Start Small, Map to Value, Expand from Success
Regardless of the number of workflows you may have, it is best to take an agile approach of starting smaller and scaling as appropriate. Choose and prioritize the workflows that will yield the biggest return. Identify key team members who have a passion for continuous improvement and want to make their jobs and the organization more effective. The great thing about this agile approach, and flexible technology, is that the defined process does not need to be perfect. You can, and will, adapt the process as you go.
Map to value means providing a phased plan to other key workflows. Start to build a longer-term roadmap, based on prioritized value, and in manageable phases. Each phase should stand on its own and have timeframes and metrics for success in place. This will help drive adoption. Once you adopt and succeed in the early phases, it’s easier and faster to expand throughout other areas.
Look to the Cloud
Leveraging today’s cloud technology is a powerful tool for success. Utilizing cloud-based PLM is a growing trend among many companies in the manufacturing industries. Cloud technology offers substantial benefits in the form of flexibility, configurability, ease-of-use and reduced risk paradigm. As you move to a pay-for-use model, no longer are you bound by massive amounts of upfront capital and extensive time consumed to get the implementation off the ground.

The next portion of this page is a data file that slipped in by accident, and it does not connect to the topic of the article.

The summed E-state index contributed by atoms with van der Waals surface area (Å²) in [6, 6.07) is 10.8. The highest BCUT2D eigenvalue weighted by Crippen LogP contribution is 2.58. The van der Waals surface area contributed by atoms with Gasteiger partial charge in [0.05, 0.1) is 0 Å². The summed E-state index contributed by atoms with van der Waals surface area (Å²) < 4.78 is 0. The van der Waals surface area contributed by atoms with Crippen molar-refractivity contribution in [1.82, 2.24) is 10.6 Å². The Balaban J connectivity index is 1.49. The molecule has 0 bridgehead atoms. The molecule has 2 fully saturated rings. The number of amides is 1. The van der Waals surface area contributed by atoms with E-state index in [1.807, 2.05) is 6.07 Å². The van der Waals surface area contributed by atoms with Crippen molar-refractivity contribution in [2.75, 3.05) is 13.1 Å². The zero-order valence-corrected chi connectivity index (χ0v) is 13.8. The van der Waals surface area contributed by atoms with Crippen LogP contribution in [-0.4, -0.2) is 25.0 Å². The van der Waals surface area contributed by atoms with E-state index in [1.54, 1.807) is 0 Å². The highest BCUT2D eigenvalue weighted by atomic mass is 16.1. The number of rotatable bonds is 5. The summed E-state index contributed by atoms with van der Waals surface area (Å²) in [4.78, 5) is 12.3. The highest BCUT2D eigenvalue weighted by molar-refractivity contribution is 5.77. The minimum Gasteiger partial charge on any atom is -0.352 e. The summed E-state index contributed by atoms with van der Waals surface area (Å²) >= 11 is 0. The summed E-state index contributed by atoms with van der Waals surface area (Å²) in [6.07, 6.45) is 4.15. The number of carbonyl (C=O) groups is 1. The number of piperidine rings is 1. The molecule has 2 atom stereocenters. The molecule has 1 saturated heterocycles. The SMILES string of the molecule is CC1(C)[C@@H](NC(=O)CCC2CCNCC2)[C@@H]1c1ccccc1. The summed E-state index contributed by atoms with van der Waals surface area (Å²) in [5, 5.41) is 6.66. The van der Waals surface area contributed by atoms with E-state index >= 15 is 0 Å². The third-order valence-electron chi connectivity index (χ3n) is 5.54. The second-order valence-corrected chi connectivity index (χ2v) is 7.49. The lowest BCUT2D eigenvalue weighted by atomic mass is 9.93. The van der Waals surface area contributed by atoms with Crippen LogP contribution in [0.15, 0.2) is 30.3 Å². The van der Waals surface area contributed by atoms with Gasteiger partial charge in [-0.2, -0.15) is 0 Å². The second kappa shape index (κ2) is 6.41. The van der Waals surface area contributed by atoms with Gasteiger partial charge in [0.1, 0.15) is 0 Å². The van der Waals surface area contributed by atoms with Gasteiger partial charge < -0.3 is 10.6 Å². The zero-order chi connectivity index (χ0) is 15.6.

From a process perspective, PLM helps to provide accurate, up-to-date information from early concept design through service to the people who need product data to play their part in delivering profitable products is essential.
From a data perspective, PLM brings all product information into one comprehensive location. It integrates data from different aspects of the product in a meaningful way, enabling manufacturers to control, access, and share this information across their business.
From a communications perspective, PLM allows companies to share product information with a broader array of people, and extend the value of the information across the company by integrating it with product-oriented processes to coordinate activities.
Even the smallest of companies can take advantage of best-in-class process improvement at a pace that they dictate, and for which they can gain the largest return.